Great article on how micro hydel projects are changing the face of rural and remote Nepal..interesting to note that 20% funds for setting up a micro hydel projects come from the community and these projects take just 21 months on average to start producing. Thats seems like a remarkably short gestation period. In Chitwan region, there are villages which have not taken a penny from the government and have set up their own micro hydel projects. The electricity bill per family in this remote setting is barely 40-50 Rs. per month. It would have taken years or even decades for grid connected power to reach these areas.
Grid connected small and large hydros have not contributed this brilliantly to the local electricity scene.
So we have a states like Uttarakhand where hydros generate more than 3000 MW of power, but most of it is sold outside and more than 1200 villages are still without electricity, having lost their rivers in the bargain. In the same Uttarakhand, agencies likes UREDA are working on micro hydel projects less than 2 MW and have till now electrified more than 250 villages with just 3.41 MW. Unfortunately, the large dam lobby neglects these projects entirely as they do not generate market based profits. These are the projects and initiatives which deserve support through mechanisms like CDM. But
, the large hydro dominated scene right now is just Andher Nagari Chowpat Raja.
Incidentally, Climate Change is a spoiler for these micro hydels too. This year in Nepal, many villages had to again succumb to darkness as the water levels in rivers fell abnormally. A great adaptation and mitigation measure against Climate Change is itself so vulnerable to its impacts..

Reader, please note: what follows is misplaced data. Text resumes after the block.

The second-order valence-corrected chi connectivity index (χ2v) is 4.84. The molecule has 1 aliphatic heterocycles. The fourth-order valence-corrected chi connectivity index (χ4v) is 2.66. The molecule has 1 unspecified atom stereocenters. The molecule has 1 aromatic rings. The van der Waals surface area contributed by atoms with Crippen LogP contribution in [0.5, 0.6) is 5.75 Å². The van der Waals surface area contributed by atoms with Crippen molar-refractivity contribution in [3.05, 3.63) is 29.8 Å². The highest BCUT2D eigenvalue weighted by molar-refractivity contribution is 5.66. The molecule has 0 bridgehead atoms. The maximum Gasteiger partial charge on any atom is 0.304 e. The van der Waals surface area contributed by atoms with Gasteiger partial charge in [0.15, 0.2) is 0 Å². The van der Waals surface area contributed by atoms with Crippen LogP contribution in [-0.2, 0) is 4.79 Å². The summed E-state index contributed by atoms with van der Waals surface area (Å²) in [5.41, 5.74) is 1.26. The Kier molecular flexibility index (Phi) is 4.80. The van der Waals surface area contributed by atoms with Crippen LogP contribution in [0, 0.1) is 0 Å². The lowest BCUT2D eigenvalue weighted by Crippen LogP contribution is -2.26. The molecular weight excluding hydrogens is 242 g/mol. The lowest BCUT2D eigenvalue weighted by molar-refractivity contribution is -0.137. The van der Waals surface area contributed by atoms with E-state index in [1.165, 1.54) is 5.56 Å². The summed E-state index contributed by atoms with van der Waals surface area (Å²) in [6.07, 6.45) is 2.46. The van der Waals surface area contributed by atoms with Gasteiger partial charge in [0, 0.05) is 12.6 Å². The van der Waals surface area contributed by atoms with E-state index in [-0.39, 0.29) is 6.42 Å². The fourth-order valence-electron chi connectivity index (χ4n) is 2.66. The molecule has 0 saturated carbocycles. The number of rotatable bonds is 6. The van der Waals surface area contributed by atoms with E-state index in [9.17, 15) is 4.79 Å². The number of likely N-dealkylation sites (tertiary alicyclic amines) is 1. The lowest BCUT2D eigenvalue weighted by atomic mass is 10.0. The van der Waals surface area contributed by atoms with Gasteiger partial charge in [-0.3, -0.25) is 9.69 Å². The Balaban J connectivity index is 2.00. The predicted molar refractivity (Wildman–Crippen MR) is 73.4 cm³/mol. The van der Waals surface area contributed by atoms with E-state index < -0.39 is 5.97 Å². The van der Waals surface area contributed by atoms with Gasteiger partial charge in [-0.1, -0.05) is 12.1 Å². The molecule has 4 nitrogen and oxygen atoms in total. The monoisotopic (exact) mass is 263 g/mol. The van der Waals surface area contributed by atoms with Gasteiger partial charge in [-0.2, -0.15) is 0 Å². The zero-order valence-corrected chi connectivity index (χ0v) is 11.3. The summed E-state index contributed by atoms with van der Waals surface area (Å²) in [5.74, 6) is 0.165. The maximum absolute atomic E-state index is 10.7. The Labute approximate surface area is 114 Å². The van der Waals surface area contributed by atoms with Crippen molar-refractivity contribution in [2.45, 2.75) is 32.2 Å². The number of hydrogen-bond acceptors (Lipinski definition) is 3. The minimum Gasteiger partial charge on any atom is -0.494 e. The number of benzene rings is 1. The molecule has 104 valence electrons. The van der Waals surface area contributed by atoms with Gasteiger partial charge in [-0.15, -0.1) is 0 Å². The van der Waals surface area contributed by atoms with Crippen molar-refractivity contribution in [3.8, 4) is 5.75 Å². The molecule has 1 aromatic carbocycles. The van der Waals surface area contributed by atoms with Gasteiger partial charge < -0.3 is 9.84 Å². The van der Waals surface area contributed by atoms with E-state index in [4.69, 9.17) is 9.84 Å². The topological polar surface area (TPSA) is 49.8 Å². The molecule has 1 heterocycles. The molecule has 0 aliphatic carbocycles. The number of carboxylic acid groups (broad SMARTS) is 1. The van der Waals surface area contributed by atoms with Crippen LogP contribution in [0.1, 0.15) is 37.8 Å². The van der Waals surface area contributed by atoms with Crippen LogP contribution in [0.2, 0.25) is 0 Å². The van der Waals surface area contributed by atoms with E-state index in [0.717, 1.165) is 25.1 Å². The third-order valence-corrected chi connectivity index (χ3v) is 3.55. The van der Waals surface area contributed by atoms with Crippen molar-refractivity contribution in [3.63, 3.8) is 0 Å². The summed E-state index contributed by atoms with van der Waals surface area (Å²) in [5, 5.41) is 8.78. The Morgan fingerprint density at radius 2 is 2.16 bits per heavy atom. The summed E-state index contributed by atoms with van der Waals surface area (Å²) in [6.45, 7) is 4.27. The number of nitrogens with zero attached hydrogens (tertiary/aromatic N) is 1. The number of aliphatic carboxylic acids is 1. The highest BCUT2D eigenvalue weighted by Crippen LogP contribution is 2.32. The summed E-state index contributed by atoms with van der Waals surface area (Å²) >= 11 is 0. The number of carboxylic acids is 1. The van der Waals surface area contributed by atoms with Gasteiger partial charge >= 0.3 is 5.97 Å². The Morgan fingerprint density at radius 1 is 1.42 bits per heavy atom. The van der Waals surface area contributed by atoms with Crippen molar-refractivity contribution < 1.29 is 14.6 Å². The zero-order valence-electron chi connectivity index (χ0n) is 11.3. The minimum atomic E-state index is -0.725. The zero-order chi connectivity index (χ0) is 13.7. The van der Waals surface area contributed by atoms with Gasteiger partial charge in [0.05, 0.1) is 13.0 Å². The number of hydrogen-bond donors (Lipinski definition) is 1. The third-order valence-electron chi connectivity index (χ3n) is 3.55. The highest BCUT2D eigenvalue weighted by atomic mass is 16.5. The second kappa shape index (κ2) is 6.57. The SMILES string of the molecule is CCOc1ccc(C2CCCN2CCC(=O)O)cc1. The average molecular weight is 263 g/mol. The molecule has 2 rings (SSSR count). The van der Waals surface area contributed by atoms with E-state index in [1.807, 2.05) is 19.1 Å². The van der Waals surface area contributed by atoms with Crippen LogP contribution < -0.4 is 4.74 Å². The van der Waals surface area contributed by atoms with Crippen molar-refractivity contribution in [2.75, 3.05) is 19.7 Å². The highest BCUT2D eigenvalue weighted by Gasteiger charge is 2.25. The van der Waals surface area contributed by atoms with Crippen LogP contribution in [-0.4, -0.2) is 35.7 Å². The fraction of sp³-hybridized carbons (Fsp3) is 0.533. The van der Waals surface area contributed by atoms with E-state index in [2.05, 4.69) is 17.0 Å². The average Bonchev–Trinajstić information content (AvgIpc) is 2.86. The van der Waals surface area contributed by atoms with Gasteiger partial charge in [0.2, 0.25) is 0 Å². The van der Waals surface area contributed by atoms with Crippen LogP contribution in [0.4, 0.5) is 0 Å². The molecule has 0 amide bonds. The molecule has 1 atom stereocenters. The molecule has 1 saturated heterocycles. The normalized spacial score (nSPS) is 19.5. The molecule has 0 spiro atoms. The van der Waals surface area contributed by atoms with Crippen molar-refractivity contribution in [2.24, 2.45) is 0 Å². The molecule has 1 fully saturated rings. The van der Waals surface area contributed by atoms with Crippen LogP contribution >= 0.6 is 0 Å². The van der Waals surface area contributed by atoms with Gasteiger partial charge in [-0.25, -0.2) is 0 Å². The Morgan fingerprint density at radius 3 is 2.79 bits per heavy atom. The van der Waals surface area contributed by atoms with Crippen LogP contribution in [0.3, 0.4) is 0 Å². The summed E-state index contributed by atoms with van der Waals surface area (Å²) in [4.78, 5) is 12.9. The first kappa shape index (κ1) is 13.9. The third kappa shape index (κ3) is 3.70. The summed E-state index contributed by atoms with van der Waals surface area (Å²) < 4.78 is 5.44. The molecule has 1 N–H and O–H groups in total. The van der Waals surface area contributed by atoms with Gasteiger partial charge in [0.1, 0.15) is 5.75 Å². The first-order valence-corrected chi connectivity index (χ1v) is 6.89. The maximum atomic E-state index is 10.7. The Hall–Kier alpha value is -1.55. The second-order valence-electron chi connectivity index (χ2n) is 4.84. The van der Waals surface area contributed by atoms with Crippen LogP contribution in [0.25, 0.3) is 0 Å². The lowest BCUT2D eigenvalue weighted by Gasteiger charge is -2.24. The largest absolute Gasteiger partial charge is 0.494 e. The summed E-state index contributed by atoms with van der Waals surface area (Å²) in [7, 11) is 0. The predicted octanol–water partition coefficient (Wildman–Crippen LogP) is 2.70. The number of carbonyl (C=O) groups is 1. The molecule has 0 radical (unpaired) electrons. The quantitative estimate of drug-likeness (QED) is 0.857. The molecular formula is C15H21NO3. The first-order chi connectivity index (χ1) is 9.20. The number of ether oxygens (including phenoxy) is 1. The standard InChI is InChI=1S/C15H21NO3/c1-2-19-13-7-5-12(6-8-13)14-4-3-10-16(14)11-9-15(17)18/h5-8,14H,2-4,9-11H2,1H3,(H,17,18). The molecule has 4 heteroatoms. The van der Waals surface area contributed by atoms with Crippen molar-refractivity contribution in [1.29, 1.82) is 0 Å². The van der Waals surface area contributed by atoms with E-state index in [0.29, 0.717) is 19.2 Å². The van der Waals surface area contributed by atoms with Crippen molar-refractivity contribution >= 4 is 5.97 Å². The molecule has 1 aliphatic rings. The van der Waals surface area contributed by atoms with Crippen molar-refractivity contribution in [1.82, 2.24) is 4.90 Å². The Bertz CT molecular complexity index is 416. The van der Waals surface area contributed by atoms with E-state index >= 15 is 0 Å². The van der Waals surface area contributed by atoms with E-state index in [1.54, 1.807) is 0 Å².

Inspiring narrative of how a drought hit taluka in Maharashtra, Shirpur, which receives 550 mm rainfall is coming out of the clutches of water scarcity..how community has built more than 95 check dams and the work still continues.. http://business-standard.com/india/news/a-tricklea-flood/478195/
Interesting parts of the story are the influence of not only regionalism, but casteism which also influences water management investments in Maharashtra.
There are some gray areas like how compensation paid to farmers who lost their land while rivers and streams were widened and the overall soundness of the idea of widening and deepening river channels. Despite these, this is an inspiring story of how the community reclaimed its water.
Today Dr Bharat Jhunjhunwala’s house at Devprayag was attacked reportedly by the agents of the Alaknanda hydro company that is building the 330 MW Srinagar hydro project in Uttarakhand. A Press note condemning that attack:
The lobbying attempt is evident from the factually wrong claims in the report: “Hydro-projects are more eco-friendly, cost-efficient and a renewable source. They do not emit green house gases”, the reporting agency and its author seems to have no idea that not only hydro projects generate green house gases like methane and carbon dioxide, they are not eco friendly, cost efficient or green.
Shockingly, the report goes on to advocate carbon emission reduction credits for the project, which is totally unjustifiable, as these projects DO NOT deserve CDM credits as they are neither additional nor sustainable, which are basic requirements for any projects to qualify for CDM credits.
The report is also WRONG on basic facts: it says installed hydro capacity in India is 34 GW, when it is in excess of 40 GW already.
Instead of looking at the falling efficiency of the existing hydropower projects, the study claims that hydro production is falling due to long gestation period required for projects due to terrain complexity and geopolitical issues of the areas in which the projects are located!